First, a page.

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The Ogden standard. [volume] (Ogden City, Utah) 1913-1920, June 10, 1914, 4 P.M. City Edition, Image 1

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1 HI" fflrt (SMien taukrtr. I
per. in the Urvfted State. 7 V W We.ther-F.lr and warmer today
I r r fj J and Thurdy; warmer In outh por- HH
I ' my ton tonight. iFjaSH
Forty-fourth Year-No. 138 Price Five Cent.. OGDEN CITY, UTAH, WEDNESDAY EVENING, JUNE 10, 1914. Entered a, Second-CU.. Matter at the Po.tofflce, Ogden, Utah.
langerou Obstruction on Vital Point Threatens Failure of
Mexico United States Proceedings Mediators Insist
That General Huerta Be Allowed to Appoint New
Provisional President American Government
jf Absolutely Refuses to Accept Proposition.
Transfer of Power Must Be to Carranza Followers in Order to
Insure Peace U. S. to Try to Obtain Guarantee of
Amnesty for Dictator and His Adherents Asks
Only Restoration of Peace and Stable Govern
ment Mediators Must Recognize
Insurgents' Rights.
"r . , i
Niagara. FallB. Ont., June 10. A
dangerous obstruction to progress on
a rlta point In the mediation proceed
ings has arisen, which again threatens
failure of the negotiations,
j The United States has said to the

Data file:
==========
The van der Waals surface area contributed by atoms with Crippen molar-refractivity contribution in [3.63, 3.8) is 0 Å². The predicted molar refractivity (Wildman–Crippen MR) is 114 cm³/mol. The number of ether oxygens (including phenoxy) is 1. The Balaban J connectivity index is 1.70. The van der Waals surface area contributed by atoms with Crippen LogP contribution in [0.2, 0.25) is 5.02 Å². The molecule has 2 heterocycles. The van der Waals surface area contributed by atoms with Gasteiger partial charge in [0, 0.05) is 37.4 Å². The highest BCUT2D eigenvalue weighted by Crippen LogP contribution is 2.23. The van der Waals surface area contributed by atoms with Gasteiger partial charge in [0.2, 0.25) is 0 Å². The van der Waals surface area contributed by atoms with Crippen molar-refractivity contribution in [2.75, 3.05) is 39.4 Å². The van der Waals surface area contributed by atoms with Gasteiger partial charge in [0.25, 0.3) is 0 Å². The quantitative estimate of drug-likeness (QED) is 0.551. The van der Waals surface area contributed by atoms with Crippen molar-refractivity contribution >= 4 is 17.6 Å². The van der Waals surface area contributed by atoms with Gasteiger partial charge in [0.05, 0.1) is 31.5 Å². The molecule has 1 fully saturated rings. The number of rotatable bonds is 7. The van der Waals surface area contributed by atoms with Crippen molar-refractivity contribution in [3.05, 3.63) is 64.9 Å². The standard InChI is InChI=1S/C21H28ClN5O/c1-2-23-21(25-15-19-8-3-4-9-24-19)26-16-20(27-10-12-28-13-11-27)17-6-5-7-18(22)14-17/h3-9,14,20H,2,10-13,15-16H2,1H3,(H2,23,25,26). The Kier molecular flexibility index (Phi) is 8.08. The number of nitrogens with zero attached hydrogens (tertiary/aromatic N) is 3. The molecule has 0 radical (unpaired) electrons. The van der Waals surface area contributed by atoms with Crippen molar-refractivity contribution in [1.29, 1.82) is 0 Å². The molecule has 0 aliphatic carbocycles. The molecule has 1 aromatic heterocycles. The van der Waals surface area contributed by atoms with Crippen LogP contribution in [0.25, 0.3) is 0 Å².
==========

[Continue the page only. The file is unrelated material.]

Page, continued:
mediators in unequivocal terms that
it cannot consent to any method of
transition from the existing regime to
' the proposed new provisional govern
I ment of Huerta's administration.
The mediators are insisting that
General Huerta be permitted to make
the appointment of the man agreed
upon here for provisional president
This, the American government abso
lutely refuses to accept, not only be
cause It is committed against recogni
tion of Huerta, but because It has been
Informed by the Constitutionalists that
under no circumstances will they ac
'ccpt a peace plan which permits Huer
ta to exercise the constitutional func
tion of naming his successor. On this
point the mediators and American del
egates are blocked. One side must
give way before any advance is made
Mediation May Founder.
Some of the principals have actually
lost hope for a settlement, but there
is a growing confidence that the medi
ators will devise some method of
bridging the difficulty rather than al
low mediation to founder on the rocks
Involved in the question of method
In choosing the new provisional presi
dent is an underlying principle which
if not settled now, will certainly pro
voke other disagreements before any
protocol can be signed. The American
government is firm in Its belief that
the Constitutionalists, having conquer
ed the greater part of Mexico, should
be given the controlling share in the
new government, that the Constitu
tionalists are moving forward to un
doubted conquest in Mexico City and
that, to prevent such a contingency
concessions should be made which will
make their acceptance of the peace
plan immediately possible.